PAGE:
User-centered design has been a useful antidote to prevailing software and web development attitudes, which are reminiscent of early 20th century production-driven marketing approaches. As Henry Ford put it, you could buy a Model T in any color as long as it was black. Likewise, the dot-bomb implosion showed the risks of basing the success of your business on a wild (and often bad) idea.
But it’s an equally big mistake to focus our attention solely on users (which is one reason I’ve never particularly liked the term “user-centered design”). At worst, I’ve heard people argue we don’t know anything about designing for users except that which we learn through usability testing.
Focusing exclusively on users like this is just plain wrong — it’s the equivalent of software development’s discredited “build and fix” approach. But more importantly, it’s indicative of dangerous tunnel vision, and it hurts our profession, our businesses and clients, and, yes, our users.
First, this perspective ignores reality. Businesses will continue to develop new products (including websites and software) based primarily on someone’s vision. Telling them that’s the wrong way to do it just leads to UX professionals being dismissed as out of touch. This is a bad move at any time, but particularly when our professions are seeking to gain a permanent role in the development process.
Second, solutions in search of a problem occasionally do result in break-through products that are wildly successful. After all, who asked for the Sony Walkman, mini-vans with dual sliding doors, or the Internet? By focusing exclusively on users we risk becoming optimizers, not innovators. Granted, there’s a huge amount of work in bringing sites and software up to the level of good (or even good enough), but that doesn’t mean we should lose sight of building great ones.
Third, sometimes vision-based design is the most appropriate approach when aspects of a product are driven by questions of style and aesthetics. House of Dior once had a fashion show hit with a dress made from newspaper. Translated into a newsprint-look fabric, the dress proved to be a huge commercial success. Could user-centered design have predicted that? I sincerely doubt it.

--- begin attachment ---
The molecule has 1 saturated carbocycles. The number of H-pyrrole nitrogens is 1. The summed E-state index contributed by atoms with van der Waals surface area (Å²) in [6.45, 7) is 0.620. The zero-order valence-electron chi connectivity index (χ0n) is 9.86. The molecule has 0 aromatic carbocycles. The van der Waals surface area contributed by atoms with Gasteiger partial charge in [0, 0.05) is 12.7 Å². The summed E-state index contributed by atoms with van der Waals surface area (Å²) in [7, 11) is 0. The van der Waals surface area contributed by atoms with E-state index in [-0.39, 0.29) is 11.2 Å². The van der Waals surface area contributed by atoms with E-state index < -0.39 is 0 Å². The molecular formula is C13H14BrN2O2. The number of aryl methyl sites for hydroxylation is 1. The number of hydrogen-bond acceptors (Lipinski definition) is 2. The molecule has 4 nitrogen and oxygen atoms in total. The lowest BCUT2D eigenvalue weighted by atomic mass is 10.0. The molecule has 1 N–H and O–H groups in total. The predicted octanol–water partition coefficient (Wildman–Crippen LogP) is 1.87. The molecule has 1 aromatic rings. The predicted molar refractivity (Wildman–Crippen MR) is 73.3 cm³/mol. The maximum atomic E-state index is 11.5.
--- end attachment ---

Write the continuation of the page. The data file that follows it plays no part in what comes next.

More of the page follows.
That said, user experience actually has a lot to offer vision-driven design, especially in areas overlooked by conventional marketing research, which focuses on discovering expressed needs. Our user research techniques are effective at discovering needs people didn’t even realize they had. These unexpected bonuses are among the most powerful selling points for a product, and often become must-haves — think of the cup holders in your car. By uncovering such latent needs, we help make the ground more fertile for wild ideas to spring forth.
Likewise, we can provide guidance about which wild ideas are worth nurturing. By some estimates, nine out of ten product launches fail in the marketplace. (In that context, the dot-bomb era doesn’t look so bad…) Our knowledge and skills can make a valuable contribution to business: risk reduction. Marketing typically focuses on getting customers to buy or use a product. We focus on making that product something that they want to buy or use again.
Not only that, we can provide a few ideas of our own. In a sense, UX professionals can be like doctors to users: Users know their pain, but they don’t necessarily know what’s causing it (is it stomach cramps or appendicitis?), nor do they know the cure. But we do. As Darrel Rhea, principal of Cheskin aptly puts it, creating critical insights is what professional designers do.
In other words, we provide the new R&D: we make sure products are relevant and desirable.
So the next time you’re fighting over development proposals, ask yourself: does it really matter if the marketing people, the techies, or the office receptionist came up with the idea in question? Arguably, we provide better insights, but we don’t provide the only ones, and if a product is relevant and desirable, users will love it regardless of whose bright idea it was.